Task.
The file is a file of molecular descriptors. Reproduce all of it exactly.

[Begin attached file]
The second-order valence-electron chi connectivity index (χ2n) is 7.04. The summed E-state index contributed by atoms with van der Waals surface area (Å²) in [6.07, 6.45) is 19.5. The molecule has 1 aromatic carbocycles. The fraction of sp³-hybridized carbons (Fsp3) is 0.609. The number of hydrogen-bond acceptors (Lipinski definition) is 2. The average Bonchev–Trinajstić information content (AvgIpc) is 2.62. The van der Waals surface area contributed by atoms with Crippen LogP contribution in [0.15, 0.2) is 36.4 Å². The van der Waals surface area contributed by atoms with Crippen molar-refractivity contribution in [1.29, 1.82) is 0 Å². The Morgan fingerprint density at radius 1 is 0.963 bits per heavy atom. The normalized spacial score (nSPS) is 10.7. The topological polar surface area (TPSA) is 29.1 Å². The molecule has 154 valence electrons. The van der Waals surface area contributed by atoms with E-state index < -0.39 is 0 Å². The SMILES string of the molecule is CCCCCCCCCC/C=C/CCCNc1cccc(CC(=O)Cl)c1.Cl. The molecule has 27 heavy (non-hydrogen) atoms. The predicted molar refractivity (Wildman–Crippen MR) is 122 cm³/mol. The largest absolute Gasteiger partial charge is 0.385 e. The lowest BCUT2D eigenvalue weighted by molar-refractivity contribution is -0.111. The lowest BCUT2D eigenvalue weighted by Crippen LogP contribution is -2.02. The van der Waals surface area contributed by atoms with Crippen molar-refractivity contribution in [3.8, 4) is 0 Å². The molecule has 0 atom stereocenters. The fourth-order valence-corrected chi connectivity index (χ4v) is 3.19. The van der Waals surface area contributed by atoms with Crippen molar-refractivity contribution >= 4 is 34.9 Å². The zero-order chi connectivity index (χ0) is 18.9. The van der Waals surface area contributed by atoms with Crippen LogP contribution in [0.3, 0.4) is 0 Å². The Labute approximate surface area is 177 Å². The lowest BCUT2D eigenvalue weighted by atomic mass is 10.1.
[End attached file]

The second-order valence-electron chi connectivity index (χ2n) is 7.04. The summed E-state index contributed by atoms with van der Waals surface area (Å²) in [6.07, 6.45) is 19.5. The molecule has 1 aromatic carbocycles. The fraction of sp³-hybridized carbons (Fsp3) is 0.609. The number of hydrogen-bond acceptors (Lipinski definition) is 2. The average Bonchev–Trinajstić information content (AvgIpc) is 2.62. The van der Waals surface area contributed by atoms with Crippen LogP contribution in [0.15, 0.2) is 36.4 Å². The van der Waals surface area contributed by atoms with Crippen molar-refractivity contribution in [1.29, 1.82) is 0 Å². The Morgan fingerprint density at radius 1 is 0.963 bits per heavy atom. The normalized spacial score (nSPS) is 10.7. The topological polar surface area (TPSA) is 29.1 Å². The molecule has 154 valence electrons. The van der Waals surface area contributed by atoms with E-state index < -0.39 is 0 Å². The SMILES string of the molecule is CCCCCCCCCC/C=C/CCCNc1cccc(CC(=O)Cl)c1.Cl. The molecule has 27 heavy (non-hydrogen) atoms. The predicted molar refractivity (Wildman–Crippen MR) is 122 cm³/mol. The largest absolute Gasteiger partial charge is 0.385 e. The lowest BCUT2D eigenvalue weighted by molar-refractivity contribution is -0.111. The lowest BCUT2D eigenvalue weighted by Crippen LogP contribution is -2.02. The van der Waals surface area contributed by atoms with Crippen molar-refractivity contribution in [3.8, 4) is 0 Å². The molecule has 0 atom stereocenters. The fourth-order valence-corrected chi connectivity index (χ4v) is 3.19. The van der Waals surface area contributed by atoms with Crippen molar-refractivity contribution >= 4 is 34.9 Å². The zero-order chi connectivity index (χ0) is 18.9. The van der Waals surface area contributed by atoms with Crippen LogP contribution in [0.3, 0.4) is 0 Å². The Labute approximate surface area is 177 Å². The lowest BCUT2D eigenvalue weighted by atomic mass is 10.1.